White House ‘looking to move beyond’ Chinese spycraft incidents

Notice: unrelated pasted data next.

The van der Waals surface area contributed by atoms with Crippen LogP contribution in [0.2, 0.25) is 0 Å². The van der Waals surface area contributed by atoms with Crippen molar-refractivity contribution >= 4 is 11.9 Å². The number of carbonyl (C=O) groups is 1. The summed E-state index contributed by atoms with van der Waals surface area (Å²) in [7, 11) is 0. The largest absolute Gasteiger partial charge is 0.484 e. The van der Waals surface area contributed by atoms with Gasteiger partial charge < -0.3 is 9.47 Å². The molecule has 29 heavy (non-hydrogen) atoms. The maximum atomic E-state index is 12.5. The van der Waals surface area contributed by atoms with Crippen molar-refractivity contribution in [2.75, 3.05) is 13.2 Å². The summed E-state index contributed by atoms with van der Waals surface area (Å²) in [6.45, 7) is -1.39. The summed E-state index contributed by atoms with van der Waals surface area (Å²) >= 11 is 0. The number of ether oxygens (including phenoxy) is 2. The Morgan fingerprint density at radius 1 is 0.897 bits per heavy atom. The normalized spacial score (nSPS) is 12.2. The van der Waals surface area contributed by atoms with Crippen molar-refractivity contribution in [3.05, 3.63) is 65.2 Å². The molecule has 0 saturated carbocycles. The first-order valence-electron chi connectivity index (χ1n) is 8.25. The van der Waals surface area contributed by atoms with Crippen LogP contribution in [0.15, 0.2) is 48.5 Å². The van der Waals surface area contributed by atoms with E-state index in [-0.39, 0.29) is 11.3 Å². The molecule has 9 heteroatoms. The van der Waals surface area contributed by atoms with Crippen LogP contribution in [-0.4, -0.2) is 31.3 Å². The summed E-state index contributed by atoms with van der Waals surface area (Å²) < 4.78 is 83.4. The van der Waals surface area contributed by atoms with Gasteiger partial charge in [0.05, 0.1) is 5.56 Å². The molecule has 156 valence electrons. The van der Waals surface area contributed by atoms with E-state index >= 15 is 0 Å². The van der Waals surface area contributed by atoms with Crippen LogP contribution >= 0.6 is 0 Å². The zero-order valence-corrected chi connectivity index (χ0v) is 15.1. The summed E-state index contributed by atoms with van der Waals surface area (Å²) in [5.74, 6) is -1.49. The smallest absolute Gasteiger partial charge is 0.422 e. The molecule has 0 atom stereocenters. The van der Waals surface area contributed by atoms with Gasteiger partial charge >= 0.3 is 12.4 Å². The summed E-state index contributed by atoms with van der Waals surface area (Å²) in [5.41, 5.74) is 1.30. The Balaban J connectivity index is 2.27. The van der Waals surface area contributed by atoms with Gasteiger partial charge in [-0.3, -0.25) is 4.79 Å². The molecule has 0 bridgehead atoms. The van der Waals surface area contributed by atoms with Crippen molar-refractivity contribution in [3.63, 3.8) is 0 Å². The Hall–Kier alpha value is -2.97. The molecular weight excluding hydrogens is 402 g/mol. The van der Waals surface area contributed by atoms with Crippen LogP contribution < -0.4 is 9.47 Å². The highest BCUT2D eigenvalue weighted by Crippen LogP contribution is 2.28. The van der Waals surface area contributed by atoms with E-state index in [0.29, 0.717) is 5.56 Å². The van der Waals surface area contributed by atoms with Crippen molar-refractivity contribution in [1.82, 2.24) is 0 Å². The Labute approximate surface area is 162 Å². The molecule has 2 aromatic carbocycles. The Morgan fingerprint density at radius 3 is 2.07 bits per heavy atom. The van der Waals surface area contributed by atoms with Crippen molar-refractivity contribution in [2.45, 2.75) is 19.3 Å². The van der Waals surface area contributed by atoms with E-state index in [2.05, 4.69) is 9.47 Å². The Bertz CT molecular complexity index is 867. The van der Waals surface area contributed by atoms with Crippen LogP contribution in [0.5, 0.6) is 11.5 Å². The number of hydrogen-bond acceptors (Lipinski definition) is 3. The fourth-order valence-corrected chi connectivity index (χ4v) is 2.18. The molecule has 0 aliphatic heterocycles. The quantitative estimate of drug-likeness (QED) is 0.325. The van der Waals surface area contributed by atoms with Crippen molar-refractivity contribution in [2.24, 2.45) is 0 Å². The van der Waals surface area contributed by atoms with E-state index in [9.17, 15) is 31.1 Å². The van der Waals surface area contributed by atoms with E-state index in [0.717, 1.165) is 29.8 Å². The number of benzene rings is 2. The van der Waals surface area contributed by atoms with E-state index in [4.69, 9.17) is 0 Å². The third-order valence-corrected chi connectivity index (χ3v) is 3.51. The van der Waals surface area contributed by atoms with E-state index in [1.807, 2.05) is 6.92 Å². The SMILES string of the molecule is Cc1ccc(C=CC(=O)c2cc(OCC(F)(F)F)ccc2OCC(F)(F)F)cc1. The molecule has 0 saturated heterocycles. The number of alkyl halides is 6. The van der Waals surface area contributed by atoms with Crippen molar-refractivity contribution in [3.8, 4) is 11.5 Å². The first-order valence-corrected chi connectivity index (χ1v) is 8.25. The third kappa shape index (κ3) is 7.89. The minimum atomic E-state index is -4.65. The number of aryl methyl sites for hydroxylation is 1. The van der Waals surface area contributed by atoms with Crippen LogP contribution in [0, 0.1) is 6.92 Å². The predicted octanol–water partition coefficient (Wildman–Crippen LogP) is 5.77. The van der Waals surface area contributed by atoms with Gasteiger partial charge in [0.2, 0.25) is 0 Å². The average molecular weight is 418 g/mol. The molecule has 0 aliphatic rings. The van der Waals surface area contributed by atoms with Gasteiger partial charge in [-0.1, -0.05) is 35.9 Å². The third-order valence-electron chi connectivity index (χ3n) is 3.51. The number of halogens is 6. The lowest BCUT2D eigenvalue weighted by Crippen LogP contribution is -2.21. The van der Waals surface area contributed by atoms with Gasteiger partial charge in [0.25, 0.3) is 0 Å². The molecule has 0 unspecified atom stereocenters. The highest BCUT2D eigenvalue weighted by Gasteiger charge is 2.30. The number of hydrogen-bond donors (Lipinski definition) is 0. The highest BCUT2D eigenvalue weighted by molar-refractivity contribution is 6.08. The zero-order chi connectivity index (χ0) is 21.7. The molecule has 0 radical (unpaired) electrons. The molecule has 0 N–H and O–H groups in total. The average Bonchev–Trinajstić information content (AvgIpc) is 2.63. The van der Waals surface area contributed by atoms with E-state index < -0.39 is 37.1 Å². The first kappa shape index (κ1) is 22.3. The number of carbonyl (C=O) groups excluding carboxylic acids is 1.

President Biden’s administration is seeking to “move beyond” the controversy caused by Chinese spy balloons shot down over the continental United States, The Associated Press reports. The drastic shift in tone came from White House national security adviser Jake Sullivan during a meeting with Chinese foreign policy adviser Wang Yi.  CHINESE OFFICIAL INSISTS SPY BALLOONS WEREN’T GOVERNMENT PROPERTY, REFUSES TO CLARIFY WHO IS RESPONSIBLE The two officials spoke at a meeting in Vienna on Wednesday and Thursday, during which they reportedly agreed the February incident was “unfortunate.” The White House called the unpublicized meeting between Washington and Beijing leaders as “candid” and “constructive.” CHINA MAINTAINS SPY BALLOON IS CIVILIAN, CLAIMS SOME IN US ‘HAVE HYPED IT UP TO ATTACK AND SMEAR CHINA’ An administrative official familiar with the meeting, speaking with members of the press on condition of anonymity, said both the White House and CCP leadership are looking to “reestablish standard, normal channels of communications” after months of tensions caused by the foreign aircraft. Many had speculated the Chinese balloon gathered intelligence from U.S. military sites as it roamed freely across the country from Jan. 28 to Feb. 4 before being shot down over South Carolina. US OFFICIALS DOWNPLAY SIGNIFICANCE OF INTEL CAPTURED BY CHINESE SPY CRAFT OVER AMERICAN SOIL According to several current and former U.S. officials in an April report, the Biden administration struggled to block the intelligence gathering of the Chinese spy balloon that ultimately fed information to Beijing in real time. Last month, Montana Republican Sen. Steve Daines told Fox News Digital that even briefings with intelligence officials left him with more questions than answers.  On Feb. 9, Daines posed 10 questions for the Biden administration, including why the balloon was allowed to enter U.S. airspace, how close it got to Montana’s Malmstrom Air Force Base and missile silos, and what other sensitive national security and military sites it flew over – all of which remain unanswered. Fox News’ Houston Keene contributed to this report.
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